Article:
It is more than two weeks since flight MH370 vanished from the skies over Malaysia, en route from Kuala Lumpur to Beijing. Two weeks of confusion, unanswered questions and anger over the lack of a plausible explanation for the airliner’s disappearance.
For friends and relatives of the 239 people on board, it has been an agonising wait for information. We can only imagine the emotional swings that are associated with each potential sighting of bits of the doomed jet in the sea. A positive identification would bring an end to the affair, but also end any possibility of the crew and passengers being found alive. Yesterday a French satellite became the latest to report a sighting of potential debris from the aircraft about 1,500 miles west of Australia.
It seems impossible to comprehend how an object that big can simply vanish, but you may be surprised to learn that since 1948, 83 “large” airliners – those that can carry more than 14 people – have disappeared from our skies. Many have theories over what happened to the missing jet, from catastrophic mechanical failure to a bomb or a hijacking. Others say it could be sitting on the runway of an abandoned airbase.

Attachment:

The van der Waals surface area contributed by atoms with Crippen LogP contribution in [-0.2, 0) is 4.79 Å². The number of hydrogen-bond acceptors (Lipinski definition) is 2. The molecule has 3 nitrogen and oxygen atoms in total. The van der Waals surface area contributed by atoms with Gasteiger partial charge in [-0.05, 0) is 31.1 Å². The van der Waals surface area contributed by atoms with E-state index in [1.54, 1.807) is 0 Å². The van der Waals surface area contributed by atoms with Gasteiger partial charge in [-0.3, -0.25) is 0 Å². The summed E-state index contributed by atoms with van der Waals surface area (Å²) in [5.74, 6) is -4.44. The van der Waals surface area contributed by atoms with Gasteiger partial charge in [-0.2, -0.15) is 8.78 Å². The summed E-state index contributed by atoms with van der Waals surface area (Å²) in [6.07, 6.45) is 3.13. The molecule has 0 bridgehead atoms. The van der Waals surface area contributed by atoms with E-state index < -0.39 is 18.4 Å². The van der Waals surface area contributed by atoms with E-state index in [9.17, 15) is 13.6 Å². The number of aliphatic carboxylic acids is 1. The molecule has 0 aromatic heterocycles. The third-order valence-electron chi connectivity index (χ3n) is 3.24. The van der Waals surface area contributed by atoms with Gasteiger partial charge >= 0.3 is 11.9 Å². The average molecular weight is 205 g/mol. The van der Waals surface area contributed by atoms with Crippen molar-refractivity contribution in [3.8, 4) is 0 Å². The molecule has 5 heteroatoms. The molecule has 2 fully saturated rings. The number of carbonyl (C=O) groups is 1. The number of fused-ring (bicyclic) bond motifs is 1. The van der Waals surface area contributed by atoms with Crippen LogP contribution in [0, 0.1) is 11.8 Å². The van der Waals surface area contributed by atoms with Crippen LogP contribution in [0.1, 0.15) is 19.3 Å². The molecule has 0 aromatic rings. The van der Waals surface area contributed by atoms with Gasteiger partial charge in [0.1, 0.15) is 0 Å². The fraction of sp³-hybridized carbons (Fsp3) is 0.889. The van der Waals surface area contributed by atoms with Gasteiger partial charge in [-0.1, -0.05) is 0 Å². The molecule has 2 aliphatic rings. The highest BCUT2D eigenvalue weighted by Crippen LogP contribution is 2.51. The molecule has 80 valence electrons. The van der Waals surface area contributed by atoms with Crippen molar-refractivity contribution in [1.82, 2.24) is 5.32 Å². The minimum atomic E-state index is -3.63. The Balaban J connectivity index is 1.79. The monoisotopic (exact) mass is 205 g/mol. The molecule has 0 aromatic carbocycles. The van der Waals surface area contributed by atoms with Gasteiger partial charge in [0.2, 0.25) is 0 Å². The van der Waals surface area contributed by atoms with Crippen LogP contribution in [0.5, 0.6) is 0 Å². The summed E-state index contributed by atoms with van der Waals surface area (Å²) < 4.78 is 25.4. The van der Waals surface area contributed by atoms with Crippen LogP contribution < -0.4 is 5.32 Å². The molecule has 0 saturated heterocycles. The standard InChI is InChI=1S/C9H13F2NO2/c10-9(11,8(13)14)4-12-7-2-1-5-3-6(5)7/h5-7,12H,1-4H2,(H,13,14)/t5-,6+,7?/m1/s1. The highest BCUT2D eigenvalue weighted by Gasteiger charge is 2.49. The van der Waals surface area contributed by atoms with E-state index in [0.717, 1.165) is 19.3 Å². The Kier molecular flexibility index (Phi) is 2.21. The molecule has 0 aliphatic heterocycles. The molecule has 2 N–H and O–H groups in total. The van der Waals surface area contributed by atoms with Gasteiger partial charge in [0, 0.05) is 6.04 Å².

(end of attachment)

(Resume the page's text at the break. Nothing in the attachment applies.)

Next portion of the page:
Even if any evidence is found, hinting at the fate of MH370, the bulk of the fuselage may never be located. When Air France flight 447 went down over the Atlantic Ocean in 2009, it took two years to recover the black boxes, despite having a good idea of the aircraft’s location.
Until a positive identification is made, proving that the Malaysian Airlines Boeing 777 did indeed come down in the Indian Ocean, many of the waiting families still cling to the faint hope that they will see their mothers, fathers, sons and daughters again. But that day may never come, and without closure, they may never be able to grieve.